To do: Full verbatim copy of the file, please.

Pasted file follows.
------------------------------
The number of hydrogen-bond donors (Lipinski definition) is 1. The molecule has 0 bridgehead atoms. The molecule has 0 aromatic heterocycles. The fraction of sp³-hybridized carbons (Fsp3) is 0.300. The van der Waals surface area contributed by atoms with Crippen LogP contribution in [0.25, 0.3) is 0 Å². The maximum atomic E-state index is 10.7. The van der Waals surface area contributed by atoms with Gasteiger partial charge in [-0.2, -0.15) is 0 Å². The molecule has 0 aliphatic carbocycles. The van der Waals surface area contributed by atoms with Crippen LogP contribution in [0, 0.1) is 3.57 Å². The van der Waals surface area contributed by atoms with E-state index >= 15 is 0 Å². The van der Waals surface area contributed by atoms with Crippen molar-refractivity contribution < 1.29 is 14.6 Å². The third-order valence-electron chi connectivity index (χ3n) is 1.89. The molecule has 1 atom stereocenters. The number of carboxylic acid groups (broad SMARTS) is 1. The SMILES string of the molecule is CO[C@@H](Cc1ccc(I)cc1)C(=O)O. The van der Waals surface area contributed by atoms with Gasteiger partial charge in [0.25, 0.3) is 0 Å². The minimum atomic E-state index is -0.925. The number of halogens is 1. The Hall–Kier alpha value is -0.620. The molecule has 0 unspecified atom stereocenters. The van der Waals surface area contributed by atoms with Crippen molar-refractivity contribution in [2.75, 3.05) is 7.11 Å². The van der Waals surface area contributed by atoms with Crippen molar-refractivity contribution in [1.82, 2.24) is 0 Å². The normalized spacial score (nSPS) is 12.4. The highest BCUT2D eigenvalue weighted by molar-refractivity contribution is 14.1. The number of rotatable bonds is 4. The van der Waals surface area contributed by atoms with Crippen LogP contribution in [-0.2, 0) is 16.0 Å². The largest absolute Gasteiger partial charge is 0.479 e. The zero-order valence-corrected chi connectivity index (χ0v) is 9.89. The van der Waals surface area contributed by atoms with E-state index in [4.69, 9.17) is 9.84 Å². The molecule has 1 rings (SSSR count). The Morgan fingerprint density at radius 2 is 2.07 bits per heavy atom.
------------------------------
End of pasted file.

The number of hydrogen-bond donors (Lipinski definition) is 1. The molecule has 0 bridgehead atoms. The molecule has 0 aromatic heterocycles. The fraction of sp³-hybridized carbons (Fsp3) is 0.300. The van der Waals surface area contributed by atoms with Crippen LogP contribution in [0.25, 0.3) is 0 Å². The maximum atomic E-state index is 10.7. The van der Waals surface area contributed by atoms with Gasteiger partial charge in [-0.2, -0.15) is 0 Å². The molecule has 0 aliphatic carbocycles. The van der Waals surface area contributed by atoms with Crippen LogP contribution in [0, 0.1) is 3.57 Å². The van der Waals surface area contributed by atoms with E-state index >= 15 is 0 Å². The van der Waals surface area contributed by atoms with Crippen molar-refractivity contribution < 1.29 is 14.6 Å². The third-order valence-electron chi connectivity index (χ3n) is 1.89. The molecule has 1 atom stereocenters. The number of carboxylic acid groups (broad SMARTS) is 1. The SMILES string of the molecule is CO[C@@H](Cc1ccc(I)cc1)C(=O)O. The van der Waals surface area contributed by atoms with Gasteiger partial charge in [0.25, 0.3) is 0 Å². The minimum atomic E-state index is -0.925. The number of halogens is 1. The Hall–Kier alpha value is -0.620. The molecule has 0 unspecified atom stereocenters. The van der Waals surface area contributed by atoms with Crippen molar-refractivity contribution in [2.75, 3.05) is 7.11 Å². The van der Waals surface area contributed by atoms with Crippen molar-refractivity contribution in [1.82, 2.24) is 0 Å². The normalized spacial score (nSPS) is 12.4. The highest BCUT2D eigenvalue weighted by molar-refractivity contribution is 14.1. The number of rotatable bonds is 4. The van der Waals surface area contributed by atoms with Crippen LogP contribution in [-0.2, 0) is 16.0 Å². The largest absolute Gasteiger partial charge is 0.479 e. The zero-order valence-corrected chi connectivity index (χ0v) is 9.89. The van der Waals surface area contributed by atoms with E-state index in [4.69, 9.17) is 9.84 Å². The molecule has 1 rings (SSSR count). The Morgan fingerprint density at radius 2 is 2.07 bits per heavy atom.